The WA Government has terminated its $16 million contract with troubled wave energy company Carnegie Clean Energy for a project in the Great Southern, denying it has broken a key election promise.
- Carnegie was awarded a $16 million contract to build a wave farm at Albany
- The value of its prized technology has dropped to $15 million from $83 million
- The WA Government says it’s regretful that it had to scrap the agreement
Labor unveiled plans for the wave farm project before the 2017 state election, saying it would “power homes” and turn the Great Southern coastal town of Albany into a globally recognised renewable energy hub.
But Regional Development Minister Alannah MacTiernan said it was “regrettable” Carnegie was now financially unable to complete the project.
Senior bureaucrats informed the company, which is in a trading halt, about the termination last night.
“Unfortunately their circumstances have changed, for reasons outside their control,” she said.
“[Carnegie] have been unable to satisfy us they will be able to successfully complete this project even with an extended timeline.
“We have decided that we want to use that money elsewhere to drive a positive outcome. Now that doesn’t mean our minds are closed against wave technology forever and a day.”
Carnegie is struggling to stay afloat, with an announcement expected tomorrow about its solar microgrid arm EMC and a planned capital raising program.
Taxpayers have lost at least $2.6 million in the Albany deal, with the company receiving the payment despite failing to fully meet its first milestone.
But Ms MacTiernan claimed some of that money had been spent on research, which would be used by the University of Western Australia’s wave energy centre in Albany.
Setback for wave energy industry
The $16 million contract was an election promise by the McGowan Government, which said the project would “power homes” and turn the southern coastal town into a globally recognised renewable energy hub.
But investigations by the ABC have revealed there is no requirement for Carnegie to produce any energy, and there are serious questions over whether the firm’s technology will ever be commercial.
The Government also said its investment of Royalties for Regions money would create hundreds of jobs in the region.
But one year after Carnegie won the contract, only 15 people were working on the project, and they were all based either in Perth or overseas.
The termination of the deal is a massive setback for Australia’s wave energy industry, already struggling to compete against the growth in cost-effective renewable sources like solar and wind power.
The wave farm was seen as a flagship Australian project for a company which liked to talk of its world-leading technology.
But trading in Carnegie’s shares was suspended from the ASX almost two weeks ago after the firm failed to release its half-year results on time.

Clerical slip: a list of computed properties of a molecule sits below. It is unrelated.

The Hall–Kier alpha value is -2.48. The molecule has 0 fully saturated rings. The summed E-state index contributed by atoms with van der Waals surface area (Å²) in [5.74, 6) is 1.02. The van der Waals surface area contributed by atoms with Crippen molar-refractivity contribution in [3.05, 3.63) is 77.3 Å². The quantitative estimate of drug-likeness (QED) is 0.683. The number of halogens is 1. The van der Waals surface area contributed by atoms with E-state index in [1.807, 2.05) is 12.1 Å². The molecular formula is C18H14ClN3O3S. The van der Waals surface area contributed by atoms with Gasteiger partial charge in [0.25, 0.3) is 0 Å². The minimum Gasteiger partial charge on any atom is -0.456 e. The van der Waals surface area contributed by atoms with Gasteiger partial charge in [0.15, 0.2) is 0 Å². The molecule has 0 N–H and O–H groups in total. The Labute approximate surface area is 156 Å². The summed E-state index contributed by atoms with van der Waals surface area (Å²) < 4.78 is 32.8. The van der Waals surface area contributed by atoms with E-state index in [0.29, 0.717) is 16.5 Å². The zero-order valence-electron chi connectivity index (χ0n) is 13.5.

When they were finally issued last week, they showed the value of Carnegie’s prized asset â€” its CETO wave technology â€” had plummeted to $15 million, after being valued at $83 million in June 2017.
The company is being kept alive by a $2 million loan by one of its directors and biggest shareholders, former AFL Commissioner Mike Fitzpatrick, but suffered $6 million of losses from EMC and the departure of more than 30 staff in six months.
Calls for MacTiernan to stand down
The WA Nationals have called on Ms MacTiernan to resign over her handling of the project.
MP Terry Redman, whose electorate neighbours Albany, said the Minister had wasted $2.6 million of taxpayers’ money on a project which did not have a business case.
He said a business case could have identified potential problems in Carnegie’s ability to deliver the project.
“Back in October last year, she made a decision to give $2.6 million of taxpayer funds to Carnegie on the back of knowing there was a financial report that said there was a material uncertainty in this company in being a going concern,” he said.
Mr Redman said the biggest losers from the axing of the project â€” an election commitment for a marginal seat â€” were the people of Albany.
“They were told they were going to get a wave energy project that was going to deliver on hundreds of jobs for their community,” he said.
“That is now in tatters.”
Premier defends striking Carnegie deal
Speaking on ABC Radio Perth this morning ahead of Ms MacTiernan’s announcement, Premier Mark McGowan defended his Government’s involvement with Carnegie.
“Wave energy and renewable energy is important for the future of the world and I want Western Australia to be at the forefront,” he said.
“We’ve got all sorts of solar and wind projects going on and we decided to work with wave energy because, I suspect in 30 years’ time when I’m hopefully an old man, that will be a big part of the world’s energy mix.
“We were of the view that this was a good thing for us to try and get in and be a part of that.
But independent market analyst Peter Strachan said the problems with the Carnegie contract highlighted the importance of due diligence before decisions were made to fund technologies which were not commercially viable.
“Investors and politicians need to be wary of well-presented companies that are offering more than they can deliver,” he said.
“They need to actually get a second or third opinion or a technical person who can actually pass the BS detector over what’s coming through, to say [whether] is this a viable company or not.”